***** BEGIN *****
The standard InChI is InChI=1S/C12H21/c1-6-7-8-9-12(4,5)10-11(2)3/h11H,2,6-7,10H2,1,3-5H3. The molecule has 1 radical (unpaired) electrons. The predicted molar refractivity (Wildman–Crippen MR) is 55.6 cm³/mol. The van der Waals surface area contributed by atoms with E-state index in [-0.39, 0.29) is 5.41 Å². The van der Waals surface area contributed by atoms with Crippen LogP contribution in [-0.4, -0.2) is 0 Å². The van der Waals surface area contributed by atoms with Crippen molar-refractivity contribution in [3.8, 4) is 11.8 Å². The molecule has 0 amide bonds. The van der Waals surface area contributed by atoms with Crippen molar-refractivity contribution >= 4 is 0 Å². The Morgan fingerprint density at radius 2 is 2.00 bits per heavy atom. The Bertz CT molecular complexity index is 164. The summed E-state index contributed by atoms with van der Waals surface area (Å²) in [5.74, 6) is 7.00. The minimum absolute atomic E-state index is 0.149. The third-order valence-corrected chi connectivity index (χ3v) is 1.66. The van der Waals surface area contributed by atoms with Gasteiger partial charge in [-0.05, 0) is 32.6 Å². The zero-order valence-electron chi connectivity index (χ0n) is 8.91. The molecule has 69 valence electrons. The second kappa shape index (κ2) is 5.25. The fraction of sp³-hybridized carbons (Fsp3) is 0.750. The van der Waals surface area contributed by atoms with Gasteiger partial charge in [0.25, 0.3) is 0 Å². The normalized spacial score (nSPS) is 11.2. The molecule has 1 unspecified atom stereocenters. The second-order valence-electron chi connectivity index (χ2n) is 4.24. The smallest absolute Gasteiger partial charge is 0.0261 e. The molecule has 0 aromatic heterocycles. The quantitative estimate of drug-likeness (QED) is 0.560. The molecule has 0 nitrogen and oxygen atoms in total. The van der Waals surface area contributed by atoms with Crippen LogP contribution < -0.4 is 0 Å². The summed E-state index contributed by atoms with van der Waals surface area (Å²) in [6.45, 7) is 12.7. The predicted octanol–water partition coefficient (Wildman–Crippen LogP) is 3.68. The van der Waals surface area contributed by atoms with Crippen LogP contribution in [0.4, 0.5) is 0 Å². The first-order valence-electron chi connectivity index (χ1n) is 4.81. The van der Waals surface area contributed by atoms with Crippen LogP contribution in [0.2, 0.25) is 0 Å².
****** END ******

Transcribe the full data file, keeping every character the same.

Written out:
The standard InChI is InChI=1S/C12H21/c1-6-7-8-9-12(4,5)10-11(2)3/h11H,2,6-7,10H2,1,3-5H3. The molecule has 1 radical (unpaired) electrons. The predicted molar refractivity (Wildman–Crippen MR) is 55.6 cm³/mol. The van der Waals surface area contributed by atoms with E-state index in [-0.39, 0.29) is 5.41 Å². The van der Waals surface area contributed by atoms with Crippen LogP contribution in [-0.4, -0.2) is 0 Å². The van der Waals surface area contributed by atoms with Crippen molar-refractivity contribution in [3.8, 4) is 11.8 Å². The molecule has 0 amide bonds. The van der Waals surface area contributed by atoms with Crippen molar-refractivity contribution >= 4 is 0 Å². The Morgan fingerprint density at radius 2 is 2.00 bits per heavy atom. The Bertz CT molecular complexity index is 164. The summed E-state index contributed by atoms with van der Waals surface area (Å²) in [5.74, 6) is 7.00. The minimum absolute atomic E-state index is 0.149. The third-order valence-corrected chi connectivity index (χ3v) is 1.66. The van der Waals surface area contributed by atoms with Gasteiger partial charge in [-0.05, 0) is 32.6 Å². The zero-order valence-electron chi connectivity index (χ0n) is 8.91. The molecule has 69 valence electrons. The second kappa shape index (κ2) is 5.25. The fraction of sp³-hybridized carbons (Fsp3) is 0.750. The van der Waals surface area contributed by atoms with Gasteiger partial charge in [0.25, 0.3) is 0 Å². The normalized spacial score (nSPS) is 11.2. The molecule has 1 unspecified atom stereocenters. The second-order valence-electron chi connectivity index (χ2n) is 4.24. The smallest absolute Gasteiger partial charge is 0.0261 e. The molecule has 0 aromatic heterocycles. The quantitative estimate of drug-likeness (QED) is 0.560. The molecule has 0 nitrogen and oxygen atoms in total. The van der Waals surface area contributed by atoms with Crippen LogP contribution < -0.4 is 0 Å². The summed E-state index contributed by atoms with van der Waals surface area (Å²) in [6.45, 7) is 12.7. The predicted octanol–water partition coefficient (Wildman–Crippen LogP) is 3.68. The van der Waals surface area contributed by atoms with Crippen LogP contribution in [0.4, 0.5) is 0 Å². The first-order valence-electron chi connectivity index (χ1n) is 4.81. The van der Waals surface area contributed by atoms with Crippen LogP contribution in [0.2, 0.25) is 0 Å².